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What's the point of defeaturing?

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    What's the point of defeaturing?

    Maybe I misunderstood something, but I thought that defeaturing was an optimization?

    But it keeps pretty much 90% of the polygons:

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    Now, since this is done AFTER tesselation, I get why it has to be like this, but if it was done BEFORE tesselation, it wouldn't have to.

    99% if not 100% of all holes made in CAD software are made with trimming, and that retains the surface data where the hole is placed. You can always recover the full surface after you've made a hole, and most CAD software has an "untrim" feature.

    If you want to see an example of a good defeaturing implementation, look at Ansys SpaceClaim.

    #2
    Can I bump this?

    Does anyone here currently use defeaturing in Datasmith, and if so, why?

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      #3
      Thanks for the feedback. Agree that working on NURBS data can produce better results in many cases.
      We have many users that get data already tessellated and need to remove mechanical form features on triangle meshes, that's why we have the defeaturing technique working on meshes.
      In order to have better gains, it's often recommended to use decimation afterwards. In the example above, the mesh reduction tool should remove most of the coplanar triangles without visual quality loss.

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        #4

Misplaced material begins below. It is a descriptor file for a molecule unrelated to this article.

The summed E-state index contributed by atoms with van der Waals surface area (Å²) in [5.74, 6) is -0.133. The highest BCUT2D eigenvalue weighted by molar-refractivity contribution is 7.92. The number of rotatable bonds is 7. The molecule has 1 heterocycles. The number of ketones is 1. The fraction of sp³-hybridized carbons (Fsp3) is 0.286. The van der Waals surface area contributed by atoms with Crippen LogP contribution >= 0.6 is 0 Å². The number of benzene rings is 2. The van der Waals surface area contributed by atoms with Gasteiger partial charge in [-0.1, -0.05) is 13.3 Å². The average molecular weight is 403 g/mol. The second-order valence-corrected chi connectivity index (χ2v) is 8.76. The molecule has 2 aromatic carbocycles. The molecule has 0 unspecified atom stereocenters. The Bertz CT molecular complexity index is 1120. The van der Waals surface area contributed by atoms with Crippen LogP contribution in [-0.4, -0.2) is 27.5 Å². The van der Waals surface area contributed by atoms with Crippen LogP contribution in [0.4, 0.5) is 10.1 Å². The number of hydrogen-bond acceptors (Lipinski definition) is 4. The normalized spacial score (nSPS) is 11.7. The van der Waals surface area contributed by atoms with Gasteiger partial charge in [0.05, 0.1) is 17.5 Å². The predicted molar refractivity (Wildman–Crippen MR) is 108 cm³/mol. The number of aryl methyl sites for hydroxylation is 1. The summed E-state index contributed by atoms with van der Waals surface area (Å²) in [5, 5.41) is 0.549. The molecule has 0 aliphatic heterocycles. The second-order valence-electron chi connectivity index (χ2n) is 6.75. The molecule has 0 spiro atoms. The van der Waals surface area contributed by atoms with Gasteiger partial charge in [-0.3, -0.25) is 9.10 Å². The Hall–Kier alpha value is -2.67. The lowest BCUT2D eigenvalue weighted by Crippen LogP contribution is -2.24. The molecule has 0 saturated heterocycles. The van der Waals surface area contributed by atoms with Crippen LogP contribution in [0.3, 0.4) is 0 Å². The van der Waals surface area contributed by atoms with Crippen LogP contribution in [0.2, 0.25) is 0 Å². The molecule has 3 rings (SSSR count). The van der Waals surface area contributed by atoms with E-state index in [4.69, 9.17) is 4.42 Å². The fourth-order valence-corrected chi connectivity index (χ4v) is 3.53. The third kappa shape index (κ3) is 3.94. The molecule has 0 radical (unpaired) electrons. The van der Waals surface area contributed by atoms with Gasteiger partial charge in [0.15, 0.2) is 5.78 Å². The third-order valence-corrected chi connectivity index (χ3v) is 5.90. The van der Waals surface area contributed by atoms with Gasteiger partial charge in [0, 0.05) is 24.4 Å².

Originally posted by ThomasC_Epic View Post
        Thanks for the feedback. Agree that working on NURBS data can produce better results in many cases.
        We have many users that get data already tessellated and need to remove mechanical form features on triangle meshes, that's why we have the defeaturing technique working on meshes.
        In order to have better gains, it's often recommended to use decimation afterwards. In the example above, the mesh reduction tool should remove most of the coplanar triangles without visual quality loss.
        Thank you for the reply! I wasn't aware of the "mesh reduction tool" you mention. Usually, for CAD imported surfaces, this destroys the custom split normals that tesselation produce, so if Unreal's tool doesn't do this, that's an improvement.

        Since I work with double-curvature surfaces which can still have holes in them, I've switched to defeaturing in Rhino for now.

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